In the days leading up to the military parade in Moscow, held annually on May 9 to celebrate the Soviet Union’s victory in WWII, the most burning question was: “Who will join Putin on May 9 in Moscow?” For more than a month, the answer to this question was Kyrgyzstan’s president Sadyr Japarov, whose plan to visit Russia from May 7 to 9 was announced on March 31, 2023. Until the evening of May 8, Japarov was going to be the only foreign president to attend the parade.
The presidents of the remaining four Central Asian countries, Kazakhstan’s Kassym-Jomart Tokayev, Tajikistan’s Emamoli Rahmon, Turkmenistan’s Serdar Berdymukhamedov, and Uzbekistan’s Shavkat Mirziyoyev announced their participation less than a day before the parade. Their participation was the ultimate test of Central Asian leaders’ political loyalty to the Kremlin. The fact that they laid off announcing their visits until the very end shows that they were not easy decisions.
The war in Ukraine has undoubtedly reshaped Russia’s foreign policy. Its invasion of Ukraine has turned Russia into a pariah state, forcing its allies to reconsider their political ties. Supporting Russia spells political and economic trouble in the form of sanctions. Russia’s allies in Central Asia are in a delicate position. They have to maintain neutrality whilst being pressured by Russia, who is leveraging the region’s political, security, and economic reliance.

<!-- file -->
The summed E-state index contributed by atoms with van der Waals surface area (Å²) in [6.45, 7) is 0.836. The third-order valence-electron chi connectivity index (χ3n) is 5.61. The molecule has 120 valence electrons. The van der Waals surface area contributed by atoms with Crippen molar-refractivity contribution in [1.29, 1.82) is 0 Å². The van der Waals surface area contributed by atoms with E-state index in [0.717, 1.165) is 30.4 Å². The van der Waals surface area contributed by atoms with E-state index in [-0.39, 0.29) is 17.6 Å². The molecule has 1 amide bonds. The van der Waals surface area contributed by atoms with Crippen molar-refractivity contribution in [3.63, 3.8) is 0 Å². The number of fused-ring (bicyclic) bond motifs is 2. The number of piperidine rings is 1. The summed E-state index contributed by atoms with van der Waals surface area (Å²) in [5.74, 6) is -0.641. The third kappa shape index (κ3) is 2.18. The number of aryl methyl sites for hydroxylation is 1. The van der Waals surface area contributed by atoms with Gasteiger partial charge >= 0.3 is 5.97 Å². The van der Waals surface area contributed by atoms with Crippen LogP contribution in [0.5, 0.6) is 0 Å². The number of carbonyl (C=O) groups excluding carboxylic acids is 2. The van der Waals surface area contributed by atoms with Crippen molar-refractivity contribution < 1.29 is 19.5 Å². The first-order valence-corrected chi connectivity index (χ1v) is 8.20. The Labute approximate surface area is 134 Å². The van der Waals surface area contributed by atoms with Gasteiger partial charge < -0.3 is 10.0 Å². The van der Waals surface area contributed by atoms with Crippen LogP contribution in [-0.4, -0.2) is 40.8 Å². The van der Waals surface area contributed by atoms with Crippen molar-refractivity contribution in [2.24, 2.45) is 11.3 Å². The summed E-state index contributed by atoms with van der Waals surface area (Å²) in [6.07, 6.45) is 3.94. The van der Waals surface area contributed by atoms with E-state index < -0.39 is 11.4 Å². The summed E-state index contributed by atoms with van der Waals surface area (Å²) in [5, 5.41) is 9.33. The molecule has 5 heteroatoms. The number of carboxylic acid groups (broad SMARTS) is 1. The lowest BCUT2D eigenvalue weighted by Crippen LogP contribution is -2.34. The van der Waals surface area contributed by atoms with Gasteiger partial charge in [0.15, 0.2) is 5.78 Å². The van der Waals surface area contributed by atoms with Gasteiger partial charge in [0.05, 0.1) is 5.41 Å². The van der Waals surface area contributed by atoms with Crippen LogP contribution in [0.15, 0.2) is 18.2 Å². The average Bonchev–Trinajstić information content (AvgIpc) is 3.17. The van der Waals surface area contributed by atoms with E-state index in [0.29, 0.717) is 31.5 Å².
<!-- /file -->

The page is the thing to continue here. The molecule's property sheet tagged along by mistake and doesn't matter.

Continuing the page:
Last minute announcements and work visits
Out of seven heads of foreign states who attended the parade, five were from Central Asia. The other two were Belarussian president Alyaksandr Lukashenka and Armenia’s prime minister Nikol Pashinyan.
Only Japarov announced his participation in the parade in advance, which was part of his three-day work visit. He arrived in Moscow on May 7 and opened a memorial to Kyrgyz soldiers who died during the WWII in the city of Rzhev. On the same day he met with the Chairman of the State Duma (Russian parliament) Vyacheslav Volodin to discuss interparliamentary cooperation between the two countries.
On May 8, Japarov met with Putin, who said: “It is a significant event that you [Japarov] are with us at this time.” Putin accepted Japarov’s invitation to visit Kyrgyzstan later in the year. On May 9, in addition to the parade, Japarov also met with Russian prime minister Mikhail Mishustin to discuss investment, trade, and economic cooperation between Russia and Kyrgyzstan. The absence of any tangible outcomes from all these meetings hint at their ceremonial character and their role in masking the fact that the main purpose of his visit was so that Putin could show the world that he is not isolated.
The other four Central Asian leaders announced their participation either in the late afternoon on May 8 or early morning on May 9. Tokayev’s trip consisted of visiting the Rzhev Memorial to honor the memory of Kazakh soldiers who died in WWII, as well as the mass grave in the village of Trubino, where his uncle Kasym Boltaev is buried.
Mirziyoyev’s participation in the parade was masked under the general work visit on May 8 and 9. On the first day, Mirzioyoyev met with Putin, and the two sides discussed “further strengthening Uzbek–Russian relations of a comprehensive strategic partnership and alliance.” The meeting did not produce any results besides statements expressing interest in deepening bilateral relations.
Rahmon’s press service previously announced plans for his participation in the flower laying ceremony at the Victory Park in Tajikistan’s capital Dushanbe on May 9. What may have changed his mind was the phone call with Putin on May 5, during which Putin personally invited him to participate in the parade.